On the economy, the APC government has steadied the economy after initial hiccups and opened up opportunities in the non-oil sector. The government has also done relatively well in the area of investments in infrastructure and it is reflected in the growth of the power grid from 3000 megawatts to 7000 megawatts, and the progress recorded in trunk A roads reconstruction and in rail transportation. I believe that hard lessons were learnt from the economic meltdown of 2016 and the managers of the economy have shown better capability to manage the economy within the last 16 months.

There has been clamour for giving the younger generation a chance in the governance of the nation. Do you think the youths are ready for such responsibilities?

Clamour by whom for whom? How do you explain a situation in which a group with over 70 per cent of the voting population is pleading with the people who constitute less than 10 per cent of the voting population for access to power? Who has the most influence on the outcome of elections? I think our youths are like a dog tied to a stake with ropes made with plantain fibre, who assumed that it is held down by a chain. Like the dog, the youths will not know that the harness holding them back from political leadership is weak until they test its elasticity.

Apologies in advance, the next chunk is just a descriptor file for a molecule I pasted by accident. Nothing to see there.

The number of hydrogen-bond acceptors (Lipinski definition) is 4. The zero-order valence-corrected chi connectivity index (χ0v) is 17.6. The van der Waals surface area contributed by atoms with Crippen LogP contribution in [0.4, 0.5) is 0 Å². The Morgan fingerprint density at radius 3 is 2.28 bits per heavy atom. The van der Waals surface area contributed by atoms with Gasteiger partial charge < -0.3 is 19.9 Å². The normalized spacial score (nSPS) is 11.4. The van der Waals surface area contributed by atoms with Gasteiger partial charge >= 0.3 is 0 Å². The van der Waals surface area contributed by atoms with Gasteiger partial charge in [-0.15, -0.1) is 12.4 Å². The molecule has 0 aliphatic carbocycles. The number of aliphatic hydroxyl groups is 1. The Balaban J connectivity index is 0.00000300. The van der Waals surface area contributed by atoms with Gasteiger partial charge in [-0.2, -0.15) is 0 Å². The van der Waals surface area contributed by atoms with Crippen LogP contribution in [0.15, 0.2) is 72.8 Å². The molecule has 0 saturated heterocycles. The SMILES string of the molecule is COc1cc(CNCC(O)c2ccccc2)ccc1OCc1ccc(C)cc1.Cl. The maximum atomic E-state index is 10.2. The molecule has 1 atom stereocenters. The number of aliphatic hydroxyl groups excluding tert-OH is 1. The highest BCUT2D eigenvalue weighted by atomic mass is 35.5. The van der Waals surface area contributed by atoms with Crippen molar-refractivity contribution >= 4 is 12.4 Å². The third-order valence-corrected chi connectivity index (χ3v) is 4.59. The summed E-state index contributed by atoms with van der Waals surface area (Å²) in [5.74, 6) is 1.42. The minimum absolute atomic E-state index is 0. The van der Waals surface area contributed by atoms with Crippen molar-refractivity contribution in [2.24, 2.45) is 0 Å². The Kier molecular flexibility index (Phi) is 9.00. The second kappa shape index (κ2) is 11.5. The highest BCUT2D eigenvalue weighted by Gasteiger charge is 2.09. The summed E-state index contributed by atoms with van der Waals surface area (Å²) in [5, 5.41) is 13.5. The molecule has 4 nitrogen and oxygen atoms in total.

We should not be asking if the youths are ready for leadership, given that the older people in whom governance have been entrusted have not excelled in the handling of governance. So in a situation in which the majority of our leaders have shown nothing but mediocrity, we have no reason to question the competence of the youths? The only reason people ask if the youths are ready is because they have not taken what is within their reach. When Nigerian youths wake up from their self-imposed slumber, they will galvanize their voting strength to elect leaders that speak their own language. Those with power will never voluntarily cede power to the youths or any other group for that matter. Those who seek power must take it. Even the Holy Bible said that ‘the Kingdom of God suffers violence, and the violent takes it by force.’